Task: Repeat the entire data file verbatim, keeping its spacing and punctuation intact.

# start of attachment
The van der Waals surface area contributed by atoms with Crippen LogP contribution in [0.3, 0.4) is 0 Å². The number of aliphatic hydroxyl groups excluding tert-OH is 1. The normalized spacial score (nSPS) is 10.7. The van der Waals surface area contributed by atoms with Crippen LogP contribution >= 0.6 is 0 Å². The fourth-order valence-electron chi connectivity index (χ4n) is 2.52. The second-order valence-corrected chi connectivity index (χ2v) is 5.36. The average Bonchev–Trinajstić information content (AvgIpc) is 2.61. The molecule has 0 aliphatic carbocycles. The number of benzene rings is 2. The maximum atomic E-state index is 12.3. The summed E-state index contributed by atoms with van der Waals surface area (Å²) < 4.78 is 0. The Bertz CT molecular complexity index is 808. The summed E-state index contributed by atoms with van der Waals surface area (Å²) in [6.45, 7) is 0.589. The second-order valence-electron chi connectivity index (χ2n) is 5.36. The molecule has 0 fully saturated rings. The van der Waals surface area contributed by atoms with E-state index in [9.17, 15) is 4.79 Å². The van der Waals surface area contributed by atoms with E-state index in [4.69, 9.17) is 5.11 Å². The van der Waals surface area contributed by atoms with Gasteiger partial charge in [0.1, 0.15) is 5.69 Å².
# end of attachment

The van der Waals surface area contributed by atoms with Crippen LogP contribution in [0.3, 0.4) is 0 Å². The number of aliphatic hydroxyl groups excluding tert-OH is 1. The normalized spacial score (nSPS) is 10.7. The van der Waals surface area contributed by atoms with Crippen LogP contribution >= 0.6 is 0 Å². The fourth-order valence-electron chi connectivity index (χ4n) is 2.52. The second-order valence-corrected chi connectivity index (χ2v) is 5.36. The average Bonchev–Trinajstić information content (AvgIpc) is 2.61. The molecule has 0 aliphatic carbocycles. The number of benzene rings is 2. The maximum atomic E-state index is 12.3. The summed E-state index contributed by atoms with van der Waals surface area (Å²) < 4.78 is 0. The Bertz CT molecular complexity index is 808. The summed E-state index contributed by atoms with van der Waals surface area (Å²) in [6.45, 7) is 0.589. The second-order valence-electron chi connectivity index (χ2n) is 5.36. The molecule has 0 fully saturated rings. The van der Waals surface area contributed by atoms with E-state index in [9.17, 15) is 4.79 Å². The van der Waals surface area contributed by atoms with E-state index in [4.69, 9.17) is 5.11 Å². The van der Waals surface area contributed by atoms with Gasteiger partial charge in [0.1, 0.15) is 5.69 Å².